Wednesday, January 11, 2017

Some more manipulations with the cat's fur

As I wrote a number of times, PKI's reliance on Certificate Authorities, which could possibly work 30 years ago when it was originally invented, doesn't perform well now, when the number of CAs has grown significantly, and it has become possible for a wide range of shady entities, both governmental and private, to become CAs or to issue CA certificates and make them trusted on customer computers. This includes hardware vendors (remember Superfish issue), antivirus software (check Kaspersky's root certificate issues), corporate proxies and more.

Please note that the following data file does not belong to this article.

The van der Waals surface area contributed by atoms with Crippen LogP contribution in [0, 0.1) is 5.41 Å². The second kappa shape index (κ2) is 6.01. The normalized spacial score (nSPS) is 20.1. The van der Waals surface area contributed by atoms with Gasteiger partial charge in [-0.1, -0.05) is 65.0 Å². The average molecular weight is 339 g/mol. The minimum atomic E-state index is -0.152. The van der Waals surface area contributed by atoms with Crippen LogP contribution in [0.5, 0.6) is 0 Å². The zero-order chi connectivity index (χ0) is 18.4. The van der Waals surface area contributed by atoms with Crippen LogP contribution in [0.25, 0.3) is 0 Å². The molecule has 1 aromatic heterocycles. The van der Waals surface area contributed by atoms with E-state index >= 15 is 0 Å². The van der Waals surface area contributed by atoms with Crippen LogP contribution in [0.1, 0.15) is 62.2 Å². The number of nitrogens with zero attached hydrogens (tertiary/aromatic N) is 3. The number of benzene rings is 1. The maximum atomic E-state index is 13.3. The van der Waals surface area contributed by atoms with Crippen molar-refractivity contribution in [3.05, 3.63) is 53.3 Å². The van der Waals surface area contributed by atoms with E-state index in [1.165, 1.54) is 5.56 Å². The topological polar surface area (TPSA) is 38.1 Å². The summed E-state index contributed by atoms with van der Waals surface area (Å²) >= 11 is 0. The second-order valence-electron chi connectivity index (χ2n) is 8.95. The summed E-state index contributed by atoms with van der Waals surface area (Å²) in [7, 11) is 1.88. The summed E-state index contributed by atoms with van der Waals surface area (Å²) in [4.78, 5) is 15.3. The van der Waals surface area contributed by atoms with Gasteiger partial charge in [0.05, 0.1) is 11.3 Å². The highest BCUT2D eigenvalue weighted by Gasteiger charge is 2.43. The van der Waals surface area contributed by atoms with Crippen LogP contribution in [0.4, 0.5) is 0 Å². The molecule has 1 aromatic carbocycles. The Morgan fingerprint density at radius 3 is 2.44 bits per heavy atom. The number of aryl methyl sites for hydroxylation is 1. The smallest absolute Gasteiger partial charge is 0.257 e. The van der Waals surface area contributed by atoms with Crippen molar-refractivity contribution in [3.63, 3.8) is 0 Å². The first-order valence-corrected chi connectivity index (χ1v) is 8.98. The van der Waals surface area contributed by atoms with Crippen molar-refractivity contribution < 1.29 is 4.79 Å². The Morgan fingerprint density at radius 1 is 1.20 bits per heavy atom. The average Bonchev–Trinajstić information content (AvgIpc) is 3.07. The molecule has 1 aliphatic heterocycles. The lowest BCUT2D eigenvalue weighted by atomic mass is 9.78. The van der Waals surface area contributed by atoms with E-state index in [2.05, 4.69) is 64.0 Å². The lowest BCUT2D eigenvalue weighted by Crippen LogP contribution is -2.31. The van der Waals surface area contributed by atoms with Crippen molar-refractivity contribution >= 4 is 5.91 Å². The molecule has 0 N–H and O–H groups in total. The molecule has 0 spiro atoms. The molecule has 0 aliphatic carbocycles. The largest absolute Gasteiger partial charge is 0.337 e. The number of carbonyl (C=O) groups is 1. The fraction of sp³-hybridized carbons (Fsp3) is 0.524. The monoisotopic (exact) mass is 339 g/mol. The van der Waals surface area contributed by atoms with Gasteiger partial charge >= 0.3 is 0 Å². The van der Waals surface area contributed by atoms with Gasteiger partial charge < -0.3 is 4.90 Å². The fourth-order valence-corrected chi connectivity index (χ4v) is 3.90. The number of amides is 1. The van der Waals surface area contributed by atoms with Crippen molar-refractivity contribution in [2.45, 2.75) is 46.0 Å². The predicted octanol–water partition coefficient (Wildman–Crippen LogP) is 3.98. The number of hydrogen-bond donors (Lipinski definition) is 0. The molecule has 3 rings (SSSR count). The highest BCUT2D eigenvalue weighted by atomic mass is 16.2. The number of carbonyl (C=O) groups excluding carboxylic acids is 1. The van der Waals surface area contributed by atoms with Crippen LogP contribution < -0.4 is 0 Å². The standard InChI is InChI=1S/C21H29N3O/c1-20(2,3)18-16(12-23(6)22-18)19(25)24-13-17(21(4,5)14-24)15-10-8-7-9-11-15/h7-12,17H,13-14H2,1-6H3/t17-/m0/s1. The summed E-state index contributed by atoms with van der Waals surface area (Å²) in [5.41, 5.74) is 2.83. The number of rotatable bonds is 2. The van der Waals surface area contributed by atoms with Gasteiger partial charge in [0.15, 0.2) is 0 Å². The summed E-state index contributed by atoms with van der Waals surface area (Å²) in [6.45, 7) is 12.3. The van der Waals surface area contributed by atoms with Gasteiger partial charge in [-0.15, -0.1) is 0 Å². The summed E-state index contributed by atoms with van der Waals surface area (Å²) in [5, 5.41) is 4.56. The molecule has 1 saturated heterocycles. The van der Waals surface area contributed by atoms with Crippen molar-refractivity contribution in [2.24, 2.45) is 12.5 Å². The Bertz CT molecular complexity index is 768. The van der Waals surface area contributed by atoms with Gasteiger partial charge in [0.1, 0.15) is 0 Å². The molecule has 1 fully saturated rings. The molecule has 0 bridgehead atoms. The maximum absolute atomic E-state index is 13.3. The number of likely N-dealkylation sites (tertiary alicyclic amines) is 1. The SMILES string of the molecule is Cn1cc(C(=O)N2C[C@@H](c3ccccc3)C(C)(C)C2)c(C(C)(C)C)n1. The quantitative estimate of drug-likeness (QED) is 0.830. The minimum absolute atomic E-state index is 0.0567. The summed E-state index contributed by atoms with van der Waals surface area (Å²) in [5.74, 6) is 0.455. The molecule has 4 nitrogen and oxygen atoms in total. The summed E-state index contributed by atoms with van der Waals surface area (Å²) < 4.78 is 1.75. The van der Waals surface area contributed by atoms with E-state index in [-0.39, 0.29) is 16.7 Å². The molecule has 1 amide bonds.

There's a need to check in some way, that the certificates presented during the connection, are the ones that the original server intended to send. It turns out that there's no standard way to do this, and the browser vendors are not looking for efficient ways to address the problem either. There's a great article on Computerworld, which lists some of the possible solutions for the problem, with descriptions and references. It contains a couple of simple yet easy to implement approaches, which beg for putting them into RFCs and similar standards. Instead, Google goes for implementing hard-to-enforce and hard-to-use approaches like Certificate Transparency Initiative. My vote goes to Certificate Validation Framework. Also, you can choose your favorite approach :).